One of the main suggestions I have made about the Crutcher case and Officer Betty Shelby is that she should have called for backup and then waited. A lot of people seem to have either missed that statement, ignored it, or misunderstood what I meant and on what I was basing that suggestion. So here’s a post to clarify.
I’m not a police officer, nor am I any sort of expert on all the ins and outs of their training in general, or the training of the Tulsa police in particular. Those things are relevant, of course. But I am not making this idea up. It came to me, originally, from two sources. The first is this quote:
Police do, however, have some guidelines for when to shoot a suspect. For instance, research has shown that a suspect who comes within 21 feet of an officer can inflict harm before the cop has time to react (though some contest the validity of the “21-foot rule” in certain circumstances). So officers try to distance themselves from the suspect.
The second was an interview I saw on a cable news show with an NYPD officer (unfortunately, I didn’t catch his name and don’t know how to locate the show) who said this is what Shelby should have done, according to protocol: called for backup and waited in her vehicle.
Crutcher was not a crime suspect, much less a suspect in a violent crime. As I’ve said many many times here, there was no particular problem if he happened to get away and no special urgency. However, there was no reason to imagine he would get away, for several reasons. One is that the road had been cut off from traffic. Another is that a police helicopter was hovering above. It was taking the video that we have seen, and it could have tracked his efforts to get away. In addition, Shelby had his license plate number. Considering that this was no “fleeing felon,” there was no particular reason that he needed to be apprehended at that moment.
As I said, I don’t know the Tulsa police protocol. But you can find scads of articles (not about the Crutcher case, just general articles about police work) saying that when the person a police officer is trying to talk to is not a felon or a violent person in the act of attacking people or waving a gun around—that is, in an ambiguous situation that might become dangerous (such as Shelby’s suspicion that Crutcher might become dangerous)—and the officer is alone (as Shelby was), the officer should call for backup and wait.
See, for example, this.
See also this:
Ask any officer what the most important aspect of policing is, and the most likely answer is going to be officer safety. But studies conducted by the United States Department of Justice seem, to some extent, inconsistent with this premise. These studies were Killed in the Line of Duty: A Study of Selected Felonious Killings of Law Enforcement Officers (1992), In the Line of Fire (1997), and Violent Encounters: A Study of Felonious Assaults on Our Nation’s Law Enforcement Officers (2006). This last study comprises a summary of behavioral descriptors of victim officers compiled from all three studies. While there were a number of descriptors that were common to all, the most alarming was the finding that many officers did not follow all rules and procedures related to handling arrests, traffic stops, and waiting for backup (when available).1 The purpose of such rules and procedures is to keep officers safe or at least as safe as possible. If rules and procedures are meant to keep officers safe and officer safety is paramount to most officers, how can they be reconciled? The simple answer is that many officers do not realize their officer safety skills have eroded. They never had a problem doing it that way before, so, therefore, they should not have a problem in the future.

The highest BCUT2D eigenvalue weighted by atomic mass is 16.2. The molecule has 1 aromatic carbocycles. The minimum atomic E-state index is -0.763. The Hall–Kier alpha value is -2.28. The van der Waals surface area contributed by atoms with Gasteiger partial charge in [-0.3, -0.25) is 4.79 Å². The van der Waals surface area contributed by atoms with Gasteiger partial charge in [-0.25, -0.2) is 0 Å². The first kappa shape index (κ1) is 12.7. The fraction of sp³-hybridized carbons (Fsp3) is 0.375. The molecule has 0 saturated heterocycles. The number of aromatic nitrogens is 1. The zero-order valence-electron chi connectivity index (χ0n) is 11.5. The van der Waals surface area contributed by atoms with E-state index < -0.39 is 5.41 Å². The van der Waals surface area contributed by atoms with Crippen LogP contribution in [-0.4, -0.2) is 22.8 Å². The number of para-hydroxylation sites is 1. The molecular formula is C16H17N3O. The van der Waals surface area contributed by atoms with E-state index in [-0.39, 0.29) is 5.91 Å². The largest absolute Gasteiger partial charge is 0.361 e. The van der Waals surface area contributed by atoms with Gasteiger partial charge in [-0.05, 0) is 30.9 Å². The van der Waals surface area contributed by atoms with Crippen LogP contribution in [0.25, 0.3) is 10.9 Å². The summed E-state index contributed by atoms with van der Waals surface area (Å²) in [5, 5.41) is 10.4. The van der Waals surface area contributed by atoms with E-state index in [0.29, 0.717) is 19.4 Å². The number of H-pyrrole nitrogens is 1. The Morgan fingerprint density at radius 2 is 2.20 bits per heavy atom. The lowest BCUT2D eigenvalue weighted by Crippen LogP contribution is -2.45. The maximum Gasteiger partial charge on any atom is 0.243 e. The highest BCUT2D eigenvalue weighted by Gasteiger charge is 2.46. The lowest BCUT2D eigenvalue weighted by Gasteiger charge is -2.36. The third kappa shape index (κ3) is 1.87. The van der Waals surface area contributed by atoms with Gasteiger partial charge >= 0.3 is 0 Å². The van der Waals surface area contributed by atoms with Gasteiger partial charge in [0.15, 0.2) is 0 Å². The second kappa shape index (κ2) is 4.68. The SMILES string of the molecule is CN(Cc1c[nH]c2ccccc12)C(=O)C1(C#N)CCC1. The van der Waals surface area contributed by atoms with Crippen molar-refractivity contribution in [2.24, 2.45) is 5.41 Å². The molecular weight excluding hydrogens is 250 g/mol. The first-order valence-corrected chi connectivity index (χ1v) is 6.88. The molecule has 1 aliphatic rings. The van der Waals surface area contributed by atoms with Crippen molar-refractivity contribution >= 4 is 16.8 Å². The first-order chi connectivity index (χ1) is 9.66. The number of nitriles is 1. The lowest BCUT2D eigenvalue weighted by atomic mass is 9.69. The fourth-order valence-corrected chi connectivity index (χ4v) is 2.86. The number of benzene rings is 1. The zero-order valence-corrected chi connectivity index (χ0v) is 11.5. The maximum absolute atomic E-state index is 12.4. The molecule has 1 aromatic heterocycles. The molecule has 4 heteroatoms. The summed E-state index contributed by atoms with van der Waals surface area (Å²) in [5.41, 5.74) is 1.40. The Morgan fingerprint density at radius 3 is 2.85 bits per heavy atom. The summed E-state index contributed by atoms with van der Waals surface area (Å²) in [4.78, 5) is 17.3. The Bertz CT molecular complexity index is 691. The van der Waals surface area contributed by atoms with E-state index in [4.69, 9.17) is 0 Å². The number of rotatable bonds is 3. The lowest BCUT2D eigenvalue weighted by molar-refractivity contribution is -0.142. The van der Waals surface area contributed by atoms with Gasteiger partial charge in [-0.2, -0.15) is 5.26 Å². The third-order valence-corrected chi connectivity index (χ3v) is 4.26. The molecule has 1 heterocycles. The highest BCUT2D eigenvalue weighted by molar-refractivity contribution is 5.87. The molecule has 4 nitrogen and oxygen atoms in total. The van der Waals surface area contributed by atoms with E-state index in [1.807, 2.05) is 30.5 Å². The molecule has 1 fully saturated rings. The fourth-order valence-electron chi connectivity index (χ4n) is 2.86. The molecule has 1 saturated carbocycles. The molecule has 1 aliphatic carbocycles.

Also see this:
Calling for back up and waiting for backup are two different things.
Having another officer on the way can become more of a psychological security blanket than a tactical move. If a call or contact can be delayed or stabilized until additional help arrives, a wise course of action is for the officers to stage first and determine an approach as a team. If an officer plows into the call before help arrives, the officer responding to assist will enter a hot zone without important available information.
This article is about encounters with confrontational “extremists,” but the principle is the same:
Call for backup. If an officer realizes that he or she is in a potentially dangerous situation involving an extremist, one of the first things to do is to call for backup. There is no point in proceeding with an encounter when the officer may clearly be at a disadvantage vis-à-vis the extremist. Moreover, once an officer has made the decision to call for backup, that officer should wait until that backup arrives before proceeding. Several violent encounters have occurred where officers called for backup during a traffic stop involving an extremist, but did not wait for the backup to arrive before confronting the extremist.
Also see this from Police Officer’s Handbook: An Introductory Guide. It’s about searching a motor vehicle with the suspect present, but it states the principle of waiting for backup. So does this when dealing with ambiguous and potentially dangerous situations (“suspicious or unknown-type complaint”).
That’s the gist of it.
Again, I’m basing this not on my own speculations but on what I’ve read and heard about police training and policy in general, policies put in place to protect both police officers and the public. I am not a police officer and have no inside info on this, but if any of my readers are police officers please feel free to explain either where I’ve gone right or where I’ve gone wrong.